Although Enterprise is known as a car rental giant, they have expanded into carsharing for individuals and fleets with a program rich in hybrids, plug-in hybrids, and electric cars. Just as UPS has gone beyond delivery to offer large customers complex logistic services, Zipcar offers fleets a growing range of services. For example, the City of Houston better manages vehicle use by adding 50 existing city-owned fleet vehicles, including 25 Nissan LEAFs, with Zipcar’s FastFleet® proprietary fleet sharing technology. Enterprise recently acquired Mint Cars On-Demand, a car-sharing company serving more than 8,000 members in New York City and Boston. By year’s end, all of Enterprise’s car-sharing services throughout the country – including WeCar by Enterprise, PhillyCarShare and Mint – will be transitioned to the Enterprise Car Share brand name with over 60,000 members.
Hertz leverages its huge presence as it expands with car sharing. Hertz has 8,500 locations in 150 countries. A growing number of hybrid and electric cars are offered in the Hertz Green Travel Collection. Its global car share program, Hertz on Demand, launched in December 2008 and has grown to more than 700 vehicles, 85,000 members and more than 500 locations worldwide, including corporate fleets, airports, hotels, utilities, government, and universities. The Hertz car share fleet includes many Nissan LEAFs, Chevrolet Volts, Smart Electric Drive, and .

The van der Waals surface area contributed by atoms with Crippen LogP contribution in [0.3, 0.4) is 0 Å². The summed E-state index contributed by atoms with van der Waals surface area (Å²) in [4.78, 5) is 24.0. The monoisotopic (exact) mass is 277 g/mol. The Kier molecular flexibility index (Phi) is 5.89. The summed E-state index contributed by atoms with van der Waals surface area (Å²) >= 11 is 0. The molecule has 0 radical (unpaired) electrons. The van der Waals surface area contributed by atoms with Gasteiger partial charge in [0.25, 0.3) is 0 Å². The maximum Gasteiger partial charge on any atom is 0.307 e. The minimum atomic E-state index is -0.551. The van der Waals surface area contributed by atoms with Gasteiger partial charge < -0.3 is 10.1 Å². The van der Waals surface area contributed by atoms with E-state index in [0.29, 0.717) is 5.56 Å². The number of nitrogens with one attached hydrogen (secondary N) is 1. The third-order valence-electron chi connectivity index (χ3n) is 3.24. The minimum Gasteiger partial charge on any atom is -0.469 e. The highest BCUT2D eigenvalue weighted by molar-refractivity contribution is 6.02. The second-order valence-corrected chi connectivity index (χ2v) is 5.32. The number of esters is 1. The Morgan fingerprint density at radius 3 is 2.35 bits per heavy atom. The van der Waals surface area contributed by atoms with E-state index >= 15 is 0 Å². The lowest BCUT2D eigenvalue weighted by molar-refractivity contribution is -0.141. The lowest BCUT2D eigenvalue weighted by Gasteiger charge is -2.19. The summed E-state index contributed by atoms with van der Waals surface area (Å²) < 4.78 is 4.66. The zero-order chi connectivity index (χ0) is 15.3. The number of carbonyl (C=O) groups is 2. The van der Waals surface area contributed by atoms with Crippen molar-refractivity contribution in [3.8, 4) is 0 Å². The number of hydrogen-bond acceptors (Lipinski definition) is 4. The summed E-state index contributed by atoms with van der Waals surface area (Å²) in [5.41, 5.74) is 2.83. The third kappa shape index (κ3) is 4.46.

Car2go, owned by auto giant Daimler, is the world leader in one-way carsharing. Car2go has over 120,000 members globally in 16 cities. About half their members are in the United States and Canada. Last year, I drove one of car2go’s San Diego fleet of 300 smart fortwo electric drive vehicles from a transit depot to Balboa Park. I parked the car, signed-off and walked away. For car2go members, this trip would have cost about $3, and without the hassle of car rental or bus transfers. Car2go is a point-to-point car sharing service. You pay 35 cents a minute. If you use lots of minutes, you’re automatically lowered to $12.99 per hour. Keep the electric car overnight and pay $65.99 per day. No surprise fees are charged for being early or late, like some other car sharing services.